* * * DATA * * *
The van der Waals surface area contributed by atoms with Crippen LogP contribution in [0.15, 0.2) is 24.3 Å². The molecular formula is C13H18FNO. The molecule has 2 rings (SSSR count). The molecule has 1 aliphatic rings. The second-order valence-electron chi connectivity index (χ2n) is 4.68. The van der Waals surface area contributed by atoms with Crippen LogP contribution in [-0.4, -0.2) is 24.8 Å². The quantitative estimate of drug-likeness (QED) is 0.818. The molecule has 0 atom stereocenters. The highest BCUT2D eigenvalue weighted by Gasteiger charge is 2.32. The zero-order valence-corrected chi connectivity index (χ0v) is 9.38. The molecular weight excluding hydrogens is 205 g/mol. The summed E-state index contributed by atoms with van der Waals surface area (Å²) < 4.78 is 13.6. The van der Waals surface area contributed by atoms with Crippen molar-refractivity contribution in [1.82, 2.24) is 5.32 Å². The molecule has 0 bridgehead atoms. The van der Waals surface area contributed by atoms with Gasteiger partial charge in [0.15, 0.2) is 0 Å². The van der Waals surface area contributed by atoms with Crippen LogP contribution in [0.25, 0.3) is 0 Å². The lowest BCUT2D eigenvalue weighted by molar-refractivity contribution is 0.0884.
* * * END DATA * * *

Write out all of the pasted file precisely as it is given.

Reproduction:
The van der Waals surface area contributed by atoms with Crippen LogP contribution in [0.15, 0.2) is 24.3 Å². The molecular formula is C13H18FNO. The molecule has 2 rings (SSSR count). The molecule has 1 aliphatic rings. The second-order valence-electron chi connectivity index (χ2n) is 4.68. The van der Waals surface area contributed by atoms with Crippen LogP contribution in [-0.4, -0.2) is 24.8 Å². The quantitative estimate of drug-likeness (QED) is 0.818. The molecule has 0 atom stereocenters. The highest BCUT2D eigenvalue weighted by Gasteiger charge is 2.32. The zero-order valence-corrected chi connectivity index (χ0v) is 9.38. The molecular weight excluding hydrogens is 205 g/mol. The summed E-state index contributed by atoms with van der Waals surface area (Å²) < 4.78 is 13.6. The van der Waals surface area contributed by atoms with Crippen molar-refractivity contribution in [1.82, 2.24) is 5.32 Å². The molecule has 0 bridgehead atoms. The van der Waals surface area contributed by atoms with Gasteiger partial charge in [0.15, 0.2) is 0 Å². The van der Waals surface area contributed by atoms with Crippen LogP contribution in [0.25, 0.3) is 0 Å². The lowest BCUT2D eigenvalue weighted by molar-refractivity contribution is 0.0884.